Prenatal Screening For Autism & Termination of Fetal Life

Reply Wed 11 Jun, 2014 07:50 pm
A.J. Mahari:
Male hormone in womb linked to autistic traits: study

LONDON (AFP) - Babies exposed to high levels of the male hormone testosterone in the womb have a greater risk of developing autistic characteristics as children, a study said Monday.

Researchers from Cambridge University recorded foetal testosterone levels in the amniotic fluid of 235 pregnant women.

They compared results against questionnaires designed to measure children's autistic traits between the ages of six and 10.

They found that high testosterone levels were linked to answers that reflected poor social skills, imagination and empathy -- but good attention to and memory for detail.

Professor Simon Baron-Cohen said the research went further than previous studies that had found links between foetal testosterone and less eye contact as a baby, slower language development and more difficulties with empathy.

"The study highlights for the first time the association between foetal testosterone and autistic traits, and indicates that foetal testosterone not only masculinises the body, it masculinises the mind," he said.

But he underlined that the study was not confirming a link between foetal testosterone levels and full-blown autism.

"We all have some autistic traits -- these are a spectrum or a dimension of individual differences, like height.

"It is important to note that this research does not demonstrate that elevated foetal testosterone is associated with a clinical diagnosis of autism or Asperger Syndrome," he added.

The Guardian newspaper said that the research, published in The British Journal of Psychology, could bring prenatal screening for autism closer to reality, potentially allowing women to terminate babies with the condition.

Baron-Cohen said this needed to be debated. "If there was a prenatal test for autism, would this be desirable? What would we lose if children with autistic spectrum disorder were eliminated from the population?" he said.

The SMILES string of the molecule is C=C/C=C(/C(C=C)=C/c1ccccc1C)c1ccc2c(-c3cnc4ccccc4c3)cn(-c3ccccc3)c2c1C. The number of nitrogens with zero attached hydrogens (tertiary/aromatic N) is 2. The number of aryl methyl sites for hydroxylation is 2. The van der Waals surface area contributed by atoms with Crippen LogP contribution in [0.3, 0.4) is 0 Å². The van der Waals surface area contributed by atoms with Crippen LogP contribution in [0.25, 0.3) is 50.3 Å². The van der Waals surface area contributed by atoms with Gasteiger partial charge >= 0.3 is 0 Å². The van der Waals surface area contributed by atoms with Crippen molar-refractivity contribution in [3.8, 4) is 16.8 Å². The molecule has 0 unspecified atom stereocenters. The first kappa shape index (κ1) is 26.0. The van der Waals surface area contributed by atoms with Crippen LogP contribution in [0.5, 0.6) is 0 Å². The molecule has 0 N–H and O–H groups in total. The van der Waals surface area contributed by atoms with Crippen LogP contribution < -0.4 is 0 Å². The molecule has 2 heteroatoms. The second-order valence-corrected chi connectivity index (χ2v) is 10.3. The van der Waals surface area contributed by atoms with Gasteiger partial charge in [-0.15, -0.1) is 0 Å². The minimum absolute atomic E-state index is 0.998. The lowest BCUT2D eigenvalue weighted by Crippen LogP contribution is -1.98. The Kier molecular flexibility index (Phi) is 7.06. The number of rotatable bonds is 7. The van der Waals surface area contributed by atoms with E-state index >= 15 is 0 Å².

"We should start debating this. There is a test for Down's Syndrome and that is legal and parents exercise their right to choose termination, but autism is often linked with talent. It is a different kind of condition."

Research could open the way for new treatments for autism, he said. But he acknowledged that this too would be controversial.

"We could do something about it. Some researchers or drug companies might see this as an opportunity to develop a pre-natal treatment. There are drugs that block testosterone.

"But whether we'd want to would be a different matter," he said.

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Reply Wed 11 Jun, 2014 07:59 pm
"There is a test for Down's Syndrome and that is legal and parents exercise their right to choose termination"..( see above).

If it's legal (and ethical ) to abort a fetus that tests (+)for Down's Syndrome, is it also legal/ethical to allow women to abort a fetus showing ( in amniotic fluid ) biochemical ( steroidal) evidence for autism?
Reply Wed 11 Jun, 2014 08:21 pm
Wasn't it you who questioned this research when I posted a link to it a week or so ago?
Reply Wed 11 Jun, 2014 08:22 pm
I think the ethics depend on the individual mother and what she feels competent to handle regarding developmental delays and handicaps.
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Reply Fri 13 Jun, 2014 02:58 pm
There are several links to this research and I've questioned all of them because, no research has shown that the hormone crosses the membrane and is assimilated by the developing fetus.

Moreover, the "source" of the hormone remains unknown. The critical experiments have never been done.
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